My take on the willingness of software suppliers to pursue license violations will depend on evolution of available technology.

Courts and the legal system generally will eventually go fully electronic with even legal argument and judges being computer programs clunking away on each other unless specific request for human intervention kicks in.

Add to this the ability of computer systems to trawl legal documents (your license) and match it to the meta data you have provided and it is nearly all over.

As to cost; this will fade to nothing due to legal firms taking on the role (using the new computerized mechanism) in the manner of debt collection agencies ... that is, do it for a fee on success.

Happy new year to all,
Norman

oldtiffie
12-27-2014, 05:08 PM
Bingo.

Whether you understand the EULA or not and you have the software installed on your hard disk, you should realise/remember that you only got there by electronically (and legally binding) agreeing to the terms and conditions of the EULA.

You also agreed that you fully understood the licence and were competent to do so and were not coerced into doing so.

A lot of people will just "agree" to all of that and from there on in use the installed software and "take their chances".

I have no argument with people choosing to do it that way - but I choose not to.

I agree that I probably cannot understand a lot of the EULA but I make sure I understand the gist and intent of it - so far as I am able.

So, yes, in that case I guess that to some extent I am taking my chances to/with at least of some of it.

But I do buy the licence to use the software either from a "cold start" or if I like it after a trial period.

I've spoken to some who have "pirated" software and in many cases brag about it but further discussion has often shown that whether they have installed it or not they have only used it rarely and never use it again - so the point of "needing" to "pirate" is largely lost.

Needless to say a lot of "good"(?????) "cracked" software is loaded with "nasties" that can be hard to remove and they can do a lot of damage and also needless to say that your "friends" won't thank you (if they are still your friends) if you pass copies around for others to use and their computers get "infected" (too??).

Its up to every individual to know his risks and to use his judgement as to whether to "down-load' and/or whether to install or not.

oldtiffie
12-27-2014, 05:30 PM
The EULA WILL state that the issuer retains all rights to the code, etc. It will state that you are issued a license to use the code, but have no ownership in it. What you CAN usually "own" are the physical materials of the disk (but not contents), the physical material of the box, and the physical material of the manual, if supplied. What you do NOT own is anything printed on the box or manual.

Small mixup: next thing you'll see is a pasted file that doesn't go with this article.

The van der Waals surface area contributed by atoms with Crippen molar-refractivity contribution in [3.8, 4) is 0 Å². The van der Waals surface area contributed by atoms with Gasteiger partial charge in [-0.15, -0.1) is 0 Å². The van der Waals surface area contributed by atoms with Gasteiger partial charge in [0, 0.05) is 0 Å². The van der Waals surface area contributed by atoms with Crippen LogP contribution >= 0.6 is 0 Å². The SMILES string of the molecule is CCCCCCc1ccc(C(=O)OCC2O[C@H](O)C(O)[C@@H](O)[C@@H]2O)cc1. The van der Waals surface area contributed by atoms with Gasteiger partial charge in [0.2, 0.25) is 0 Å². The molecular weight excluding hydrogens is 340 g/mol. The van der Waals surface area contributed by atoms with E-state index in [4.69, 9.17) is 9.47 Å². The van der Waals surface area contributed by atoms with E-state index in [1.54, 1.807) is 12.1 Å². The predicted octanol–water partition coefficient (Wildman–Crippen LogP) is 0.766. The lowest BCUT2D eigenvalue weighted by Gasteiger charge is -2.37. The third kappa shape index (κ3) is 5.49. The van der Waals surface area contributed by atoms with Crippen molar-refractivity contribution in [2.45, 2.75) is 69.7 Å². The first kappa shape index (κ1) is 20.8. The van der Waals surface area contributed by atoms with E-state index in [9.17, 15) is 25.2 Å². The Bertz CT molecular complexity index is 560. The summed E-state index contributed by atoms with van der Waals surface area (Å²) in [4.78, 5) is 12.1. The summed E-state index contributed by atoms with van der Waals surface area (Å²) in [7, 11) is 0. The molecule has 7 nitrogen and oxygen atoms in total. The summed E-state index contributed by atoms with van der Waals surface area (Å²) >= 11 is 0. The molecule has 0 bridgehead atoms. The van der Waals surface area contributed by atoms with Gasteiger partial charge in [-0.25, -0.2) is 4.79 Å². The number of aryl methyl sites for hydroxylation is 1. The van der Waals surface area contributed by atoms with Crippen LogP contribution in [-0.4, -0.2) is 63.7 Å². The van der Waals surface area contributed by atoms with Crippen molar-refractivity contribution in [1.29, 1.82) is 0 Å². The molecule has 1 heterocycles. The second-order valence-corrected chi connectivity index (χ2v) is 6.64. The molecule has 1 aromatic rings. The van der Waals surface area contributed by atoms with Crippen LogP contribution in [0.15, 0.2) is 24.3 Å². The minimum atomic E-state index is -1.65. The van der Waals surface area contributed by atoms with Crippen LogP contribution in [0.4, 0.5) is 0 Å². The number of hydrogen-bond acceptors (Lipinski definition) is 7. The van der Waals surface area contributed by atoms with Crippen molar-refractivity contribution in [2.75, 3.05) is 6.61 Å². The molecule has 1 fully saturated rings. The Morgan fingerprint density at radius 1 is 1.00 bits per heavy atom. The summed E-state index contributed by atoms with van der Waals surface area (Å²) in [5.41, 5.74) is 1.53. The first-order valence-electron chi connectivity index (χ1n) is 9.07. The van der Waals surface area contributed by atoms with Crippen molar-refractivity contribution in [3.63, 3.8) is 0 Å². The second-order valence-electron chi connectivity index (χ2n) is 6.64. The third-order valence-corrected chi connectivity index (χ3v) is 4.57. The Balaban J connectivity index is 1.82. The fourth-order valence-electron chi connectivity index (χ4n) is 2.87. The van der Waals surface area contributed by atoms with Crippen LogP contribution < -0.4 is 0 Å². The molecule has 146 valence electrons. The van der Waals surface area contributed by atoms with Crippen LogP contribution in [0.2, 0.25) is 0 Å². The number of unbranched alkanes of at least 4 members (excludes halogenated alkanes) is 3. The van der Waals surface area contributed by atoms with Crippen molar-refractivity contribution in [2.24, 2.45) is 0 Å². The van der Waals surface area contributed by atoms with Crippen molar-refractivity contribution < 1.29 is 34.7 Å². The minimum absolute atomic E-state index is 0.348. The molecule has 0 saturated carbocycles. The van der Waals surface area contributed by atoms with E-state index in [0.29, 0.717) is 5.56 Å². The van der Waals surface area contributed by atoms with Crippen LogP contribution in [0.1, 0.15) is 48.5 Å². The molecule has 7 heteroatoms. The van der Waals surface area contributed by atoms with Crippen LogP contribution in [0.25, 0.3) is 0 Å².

There will be lots of other statements regarding what you can do with the licensed material, how many copies you can use, etc. Most MS and many other EULAs will allow the software to be on a desktop, AND on a portable at one time, if they are yours, not used by others, and only one is used at a time. Not every license is written that way.

It pretty much doesn't matter what you think.

If you make illegal copies in the US, you may be required, if caught and assessed damages, to buy one legal copy for each illegal copy, PLUS a penalty equal to the price of three more copies for each illegal copy... So each illegal copy will cost you 4X the purchase price if you are assessed damages.

It's cheaper to be on the level, with a legit license for each copy.

Spot on JT.

And I agree with you 100% -and that may be a worry in itself for at least one of us!!

loose nut
12-27-2014, 07:10 PM
The EULA WILL state that the issuer retains all rights to the code, etc. It will state that you are issued a license to use the code, but have no ownership in it. What you CAN usually "own" are the physical materials of the disk (but not contents), the physical material of the box, and the physical material of the manual, if supplied. What you do NOT own is anything printed on the box or manual.
.

You own the ink but not what it says. You have pretty much summed up what is wrong with the world today.

All this to protect the same people that are screwing the little guys into oblivion.

P.S. unless you require a specific piece of software for a business etc. there is enough decent freeware and open source software available that it is no longer necessary to buy or otherwise acquire any other type of software. With the exception of MS Office which was legally acquired from work all I use now is freeware.

J Tiers
12-28-2014, 01:26 AM
What's really wrong is the rent the USE OF the software... with data automatically stored by the software in the cloud, and no way to get it unless you are still paying rent on the software so it can access YOUR data....

As for freeware, it has problems. Compatibility is the usual one, it *almost* reads the real S/W file, unless that one "poison" feature is invoked, and then you have a problem. The "poison" feature is inevitably the one the person sending you the file has used.

We find, for instance, that OpenOffice will usually read the MS file close to OK, but the interchange is just "seamy" enough that it is impossible to credibly use it in place of MS, unless NO MS files will need to be read.

If you have clients, you generally HAVE TO have the same S/W and version as they do Otherwise they will get annoyed and find someone who is not so far behind the times. When in business, use business S/W or be perceived as an amateur.